Childbirth is a remarkable experience as new life comes into the world. It is important to remember, however, that just like anything else in life, there are risks and medical professionals are trained to respond to a wide range of situations that can arise during a delivery. Uterine risks in particular can be very serious for mothers in childbirth and cause tremendous pain or even threaten the life of the mother if not handled properly. It is vital that medical professionals at a delivery know what to watch for and respond appropriately to reduce injury to mother and baby alike.
If you or a loved one has suffered uterine injuries and you believe your medical staff failed to protect you or act responsibly during childbirth, then you may have a medical malpractice case. These types of civil claims are very difficult to prove and require a great deal of research and work, which is why you need an experienced, knowledgeable NY birth injury lawyer on your side. Call us at Wingate, Russotti, Shapiro, Moses & Halperin, LLP today at (212) 986-7353 to discuss your case and talk about your options.
No, not all uterine injuries, or birth injuries in general, are due to medical malpractice on the part of a doctor or other medical staff. Sometimes injuries can happen even though everyone does the right thing. But a number of such injuries are avoidable, which makes the pain and suffering they cause all the more terrible. The only way to know for sure is to have knowledgeable lawyers and doctors look at your case and determine whether something should have been done differently to prevent your injuries.
Uterine hyper stimulation is a complication usually associated with inducing labor that can be potentially very serious. It is defined as a single contraction that lasts 2 minutes or longer, or 5 or more contractions occurring in a 10-minute period of time. When this happens, it can cause impairment to blood flow from the mother to child, causing fetal heart rate issues and even fetal hypoxia. All of these issues put the wellbeing of the baby in danger, and is a risk for any type of induction of labor. It is important that doctors understand how to properly and safely induce labor to avoid, or at least reduce the risk of, hyper stimulation.
Although very rare, uterine rupture during pregnancy is very dangerous to both the mother and child. A uterine rupture occurs when there is a disruption and separation of the uterine wall that can result in significant bleeding and fetal distress. A full uterine rupture in an area without previous scarring can be extremely dangerous for the mother and the baby, with potentially high morbidity rates for both. Thankfully, such ruptures occur only once in every 1,100 pregnancies.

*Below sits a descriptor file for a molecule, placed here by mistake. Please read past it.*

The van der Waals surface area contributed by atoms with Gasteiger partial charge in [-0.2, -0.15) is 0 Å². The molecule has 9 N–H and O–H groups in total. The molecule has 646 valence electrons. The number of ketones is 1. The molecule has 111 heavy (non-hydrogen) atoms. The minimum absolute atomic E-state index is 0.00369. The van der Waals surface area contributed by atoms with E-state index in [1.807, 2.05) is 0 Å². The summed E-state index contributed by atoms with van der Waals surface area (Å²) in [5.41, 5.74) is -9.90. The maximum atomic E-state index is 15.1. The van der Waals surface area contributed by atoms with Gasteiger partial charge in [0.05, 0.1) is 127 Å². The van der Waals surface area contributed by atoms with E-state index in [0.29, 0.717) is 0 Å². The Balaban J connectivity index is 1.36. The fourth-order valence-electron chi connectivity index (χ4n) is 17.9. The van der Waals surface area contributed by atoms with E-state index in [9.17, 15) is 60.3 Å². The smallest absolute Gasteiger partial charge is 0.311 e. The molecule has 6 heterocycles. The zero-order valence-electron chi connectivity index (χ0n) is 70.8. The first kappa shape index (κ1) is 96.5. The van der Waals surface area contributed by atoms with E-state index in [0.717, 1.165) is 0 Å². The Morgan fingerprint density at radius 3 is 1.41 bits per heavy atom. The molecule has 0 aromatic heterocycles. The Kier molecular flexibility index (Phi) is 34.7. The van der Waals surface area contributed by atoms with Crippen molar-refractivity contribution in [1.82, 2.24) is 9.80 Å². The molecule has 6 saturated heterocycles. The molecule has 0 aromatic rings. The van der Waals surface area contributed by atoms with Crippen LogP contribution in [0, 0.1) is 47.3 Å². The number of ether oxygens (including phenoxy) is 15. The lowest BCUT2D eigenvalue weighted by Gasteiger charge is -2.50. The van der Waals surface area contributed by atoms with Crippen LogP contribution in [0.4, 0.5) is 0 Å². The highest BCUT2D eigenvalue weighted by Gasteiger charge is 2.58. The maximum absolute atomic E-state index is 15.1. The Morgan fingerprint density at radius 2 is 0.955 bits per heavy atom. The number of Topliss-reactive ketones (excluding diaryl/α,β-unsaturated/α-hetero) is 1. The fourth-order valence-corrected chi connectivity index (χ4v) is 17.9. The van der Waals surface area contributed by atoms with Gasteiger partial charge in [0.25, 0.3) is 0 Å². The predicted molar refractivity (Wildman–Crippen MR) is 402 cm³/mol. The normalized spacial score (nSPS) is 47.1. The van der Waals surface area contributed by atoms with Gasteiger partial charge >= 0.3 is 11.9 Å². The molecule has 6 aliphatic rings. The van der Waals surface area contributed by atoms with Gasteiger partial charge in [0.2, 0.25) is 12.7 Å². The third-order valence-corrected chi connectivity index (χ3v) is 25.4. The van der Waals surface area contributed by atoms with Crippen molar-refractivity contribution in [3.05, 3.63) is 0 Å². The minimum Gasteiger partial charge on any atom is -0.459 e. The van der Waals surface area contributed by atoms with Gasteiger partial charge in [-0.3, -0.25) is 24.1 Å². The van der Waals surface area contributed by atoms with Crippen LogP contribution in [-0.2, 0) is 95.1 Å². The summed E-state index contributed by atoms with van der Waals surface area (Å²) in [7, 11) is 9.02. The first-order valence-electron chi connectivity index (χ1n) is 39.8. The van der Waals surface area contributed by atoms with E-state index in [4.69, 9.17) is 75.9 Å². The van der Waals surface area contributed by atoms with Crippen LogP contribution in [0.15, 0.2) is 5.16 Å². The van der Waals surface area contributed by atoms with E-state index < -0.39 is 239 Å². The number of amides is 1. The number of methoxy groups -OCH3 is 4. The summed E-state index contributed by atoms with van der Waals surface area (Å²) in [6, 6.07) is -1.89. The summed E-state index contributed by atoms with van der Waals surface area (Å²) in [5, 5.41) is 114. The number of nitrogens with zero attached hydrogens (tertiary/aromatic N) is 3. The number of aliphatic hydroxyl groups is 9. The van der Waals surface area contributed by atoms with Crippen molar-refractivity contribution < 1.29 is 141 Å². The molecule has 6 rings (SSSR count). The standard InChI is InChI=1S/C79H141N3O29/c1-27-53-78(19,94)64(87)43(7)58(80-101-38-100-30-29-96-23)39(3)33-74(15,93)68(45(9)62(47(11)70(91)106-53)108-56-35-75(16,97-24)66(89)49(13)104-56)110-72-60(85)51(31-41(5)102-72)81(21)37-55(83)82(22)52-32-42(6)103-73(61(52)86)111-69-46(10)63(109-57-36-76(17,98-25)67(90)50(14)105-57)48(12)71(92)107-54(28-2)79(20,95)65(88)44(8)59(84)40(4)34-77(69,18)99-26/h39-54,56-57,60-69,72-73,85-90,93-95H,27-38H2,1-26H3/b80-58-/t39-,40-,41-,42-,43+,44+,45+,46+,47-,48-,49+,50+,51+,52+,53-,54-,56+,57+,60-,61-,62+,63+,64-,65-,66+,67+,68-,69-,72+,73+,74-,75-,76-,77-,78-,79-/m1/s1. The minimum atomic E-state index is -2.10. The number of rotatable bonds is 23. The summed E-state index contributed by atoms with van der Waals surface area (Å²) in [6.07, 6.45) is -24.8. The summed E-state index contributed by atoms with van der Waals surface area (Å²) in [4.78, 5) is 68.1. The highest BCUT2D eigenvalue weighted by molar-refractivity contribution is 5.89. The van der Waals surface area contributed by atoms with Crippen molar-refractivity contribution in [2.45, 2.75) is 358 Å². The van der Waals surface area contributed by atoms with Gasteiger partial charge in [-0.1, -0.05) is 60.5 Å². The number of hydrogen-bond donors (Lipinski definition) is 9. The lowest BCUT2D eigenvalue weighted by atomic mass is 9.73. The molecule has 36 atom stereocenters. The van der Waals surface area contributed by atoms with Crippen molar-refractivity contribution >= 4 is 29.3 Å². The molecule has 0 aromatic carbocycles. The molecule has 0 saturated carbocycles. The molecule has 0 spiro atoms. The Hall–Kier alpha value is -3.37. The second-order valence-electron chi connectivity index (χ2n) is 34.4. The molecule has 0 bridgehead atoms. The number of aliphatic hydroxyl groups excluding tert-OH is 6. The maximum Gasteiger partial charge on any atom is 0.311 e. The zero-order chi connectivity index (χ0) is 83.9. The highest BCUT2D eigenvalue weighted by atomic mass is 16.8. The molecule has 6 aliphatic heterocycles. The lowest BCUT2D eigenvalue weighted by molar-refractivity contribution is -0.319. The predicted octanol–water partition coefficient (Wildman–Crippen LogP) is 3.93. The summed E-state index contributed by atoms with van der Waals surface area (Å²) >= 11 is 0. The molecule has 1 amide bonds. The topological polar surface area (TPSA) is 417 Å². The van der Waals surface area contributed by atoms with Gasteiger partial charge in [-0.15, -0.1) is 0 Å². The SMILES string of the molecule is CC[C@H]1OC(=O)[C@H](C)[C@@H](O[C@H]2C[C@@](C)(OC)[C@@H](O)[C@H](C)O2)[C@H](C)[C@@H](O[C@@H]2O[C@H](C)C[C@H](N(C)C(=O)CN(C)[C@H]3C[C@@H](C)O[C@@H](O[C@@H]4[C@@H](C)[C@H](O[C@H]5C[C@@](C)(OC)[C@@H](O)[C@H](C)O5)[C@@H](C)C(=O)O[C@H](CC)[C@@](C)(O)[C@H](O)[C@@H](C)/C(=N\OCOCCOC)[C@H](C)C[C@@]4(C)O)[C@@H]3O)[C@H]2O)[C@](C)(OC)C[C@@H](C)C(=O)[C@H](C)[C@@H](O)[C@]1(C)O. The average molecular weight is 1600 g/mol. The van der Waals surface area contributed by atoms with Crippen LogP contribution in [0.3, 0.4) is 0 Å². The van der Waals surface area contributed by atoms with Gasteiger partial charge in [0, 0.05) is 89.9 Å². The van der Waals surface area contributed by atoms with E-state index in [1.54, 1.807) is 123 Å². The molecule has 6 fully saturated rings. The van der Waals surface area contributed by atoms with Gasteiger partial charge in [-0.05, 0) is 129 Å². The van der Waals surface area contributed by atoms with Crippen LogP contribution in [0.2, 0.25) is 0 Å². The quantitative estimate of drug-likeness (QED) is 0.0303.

A somewhat more common form of rupture can occur at the location of a uterine scar from a previous C-section. This type of rupture is still uncommon, but is also less dangerous than unscarred ruptures, since most C-section scars are in controlled positions on the uterus. Medical professionals should be watchful for any type of rupture and especially careful when dealing with a delivery after a previous C-section birth.
It has become increasingly common for women to consider a Vaginal Birth After C-section (VBAC) during a second or later pregnancy. There are certain risks with this approach, just like any pregnancy and delivery, and expectant mothers should discuss all their options with their doctors. Your doctor should explain every risk to you in any medical situation, especially pregnancy. Prior to a VBAC, you will typically agree to a Trial of Labor after Cesarean (TOLAC), which gives you and your doctor a chance to see how your labor goes and see if a VBAC will work. Any uterine injuries that occur during a VBAC may be grounds for malpractice if your doctor failed to act reasonably.
Childbirth can be difficult and being a new mother can be a time of unimaginable highs and unexpected lows. If you or a loved one suffered a birth injury including any kind of uterine damage, just know that you are not alone. Call us today at (212) 986-7353 and speak with one of our experienced, caring attorneys at Wingate, Russotti, Shapiro, Moses & Halperin, LLP. Tell us what happened and we can talk about your options.
WRSMH Partner Philip Russotti obtained a $10 Million mediation settlement for failure to timely perform a Cesarean Section. The case was venued in Orange County, NY.
WRSMH Partner, Phil Russotti, obtained a $6 million settlement for our client whose child suffered severe brain damage during birth.
We claimed that the baby should have been delivered by emergency C-Section or forceps delivery. He was ultimately diagnosed with cerebral palsy and spastic quadriparesis.
Partner Philip Russotti argued that as a result of this negligence, the child suffered hypoxia which resulted in mild retardation, severe ADHD and social isolation as well as difficulties with fine motor skills.
WRSMH obtained a $1,300,000 jury verdict, after a three week medical malpractice trial in Staten Island, on behalf of a 6-year-old girl who suffered a brachial plexus injury known as Erb's palsy.
We claimed that the hospital was negligent for not intervening and performing a cesarean section in light of the mother's failure to adequately progress in labor.